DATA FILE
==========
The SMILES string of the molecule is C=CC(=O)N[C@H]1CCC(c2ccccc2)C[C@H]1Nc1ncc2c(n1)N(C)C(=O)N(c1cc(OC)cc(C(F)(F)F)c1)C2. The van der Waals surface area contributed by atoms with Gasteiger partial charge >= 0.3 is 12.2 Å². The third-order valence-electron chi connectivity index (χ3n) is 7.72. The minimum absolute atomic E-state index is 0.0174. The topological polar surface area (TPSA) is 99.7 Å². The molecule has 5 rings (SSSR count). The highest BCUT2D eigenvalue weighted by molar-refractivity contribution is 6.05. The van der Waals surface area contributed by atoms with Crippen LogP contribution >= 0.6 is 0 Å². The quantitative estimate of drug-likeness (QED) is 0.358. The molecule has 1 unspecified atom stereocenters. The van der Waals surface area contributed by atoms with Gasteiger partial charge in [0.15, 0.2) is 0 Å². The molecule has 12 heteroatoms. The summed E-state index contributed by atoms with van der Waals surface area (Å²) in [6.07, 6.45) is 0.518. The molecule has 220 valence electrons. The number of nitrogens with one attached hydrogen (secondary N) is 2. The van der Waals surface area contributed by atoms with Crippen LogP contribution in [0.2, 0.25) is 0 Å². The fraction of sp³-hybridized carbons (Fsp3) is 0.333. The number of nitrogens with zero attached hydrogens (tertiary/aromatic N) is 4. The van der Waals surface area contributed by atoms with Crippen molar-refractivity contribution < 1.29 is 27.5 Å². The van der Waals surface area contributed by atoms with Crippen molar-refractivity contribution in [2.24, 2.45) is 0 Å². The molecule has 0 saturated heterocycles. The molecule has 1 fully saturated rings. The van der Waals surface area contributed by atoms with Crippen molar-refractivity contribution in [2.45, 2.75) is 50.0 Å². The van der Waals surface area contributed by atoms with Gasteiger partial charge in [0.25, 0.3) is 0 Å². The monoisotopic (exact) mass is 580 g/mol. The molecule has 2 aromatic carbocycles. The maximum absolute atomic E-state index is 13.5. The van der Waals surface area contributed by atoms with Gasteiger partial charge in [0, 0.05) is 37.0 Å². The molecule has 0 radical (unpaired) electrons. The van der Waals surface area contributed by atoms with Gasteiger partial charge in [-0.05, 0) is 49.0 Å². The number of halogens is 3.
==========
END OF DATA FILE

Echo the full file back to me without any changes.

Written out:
The SMILES string of the molecule is C=CC(=O)N[C@H]1CCC(c2ccccc2)C[C@H]1Nc1ncc2c(n1)N(C)C(=O)N(c1cc(OC)cc(C(F)(F)F)c1)C2. The van der Waals surface area contributed by atoms with Gasteiger partial charge >= 0.3 is 12.2 Å². The third-order valence-electron chi connectivity index (χ3n) is 7.72. The minimum absolute atomic E-state index is 0.0174. The topological polar surface area (TPSA) is 99.7 Å². The molecule has 5 rings (SSSR count). The highest BCUT2D eigenvalue weighted by molar-refractivity contribution is 6.05. The van der Waals surface area contributed by atoms with Crippen LogP contribution >= 0.6 is 0 Å². The quantitative estimate of drug-likeness (QED) is 0.358. The molecule has 1 unspecified atom stereocenters. The van der Waals surface area contributed by atoms with Gasteiger partial charge in [0.15, 0.2) is 0 Å². The molecule has 12 heteroatoms. The summed E-state index contributed by atoms with van der Waals surface area (Å²) in [6.07, 6.45) is 0.518. The molecule has 220 valence electrons. The number of nitrogens with one attached hydrogen (secondary N) is 2. The van der Waals surface area contributed by atoms with Crippen LogP contribution in [0.2, 0.25) is 0 Å². The fraction of sp³-hybridized carbons (Fsp3) is 0.333. The number of nitrogens with zero attached hydrogens (tertiary/aromatic N) is 4. The van der Waals surface area contributed by atoms with Crippen molar-refractivity contribution < 1.29 is 27.5 Å². The van der Waals surface area contributed by atoms with Crippen molar-refractivity contribution in [2.24, 2.45) is 0 Å². The molecule has 0 saturated heterocycles. The molecule has 1 fully saturated rings. The van der Waals surface area contributed by atoms with Crippen molar-refractivity contribution in [2.45, 2.75) is 50.0 Å². The van der Waals surface area contributed by atoms with Gasteiger partial charge in [0.25, 0.3) is 0 Å². The monoisotopic (exact) mass is 580 g/mol. The molecule has 2 aromatic carbocycles. The maximum absolute atomic E-state index is 13.5. The van der Waals surface area contributed by atoms with Gasteiger partial charge in [0, 0.05) is 37.0 Å². The molecule has 0 radical (unpaired) electrons. The van der Waals surface area contributed by atoms with Gasteiger partial charge in [-0.05, 0) is 49.0 Å². The number of halogens is 3.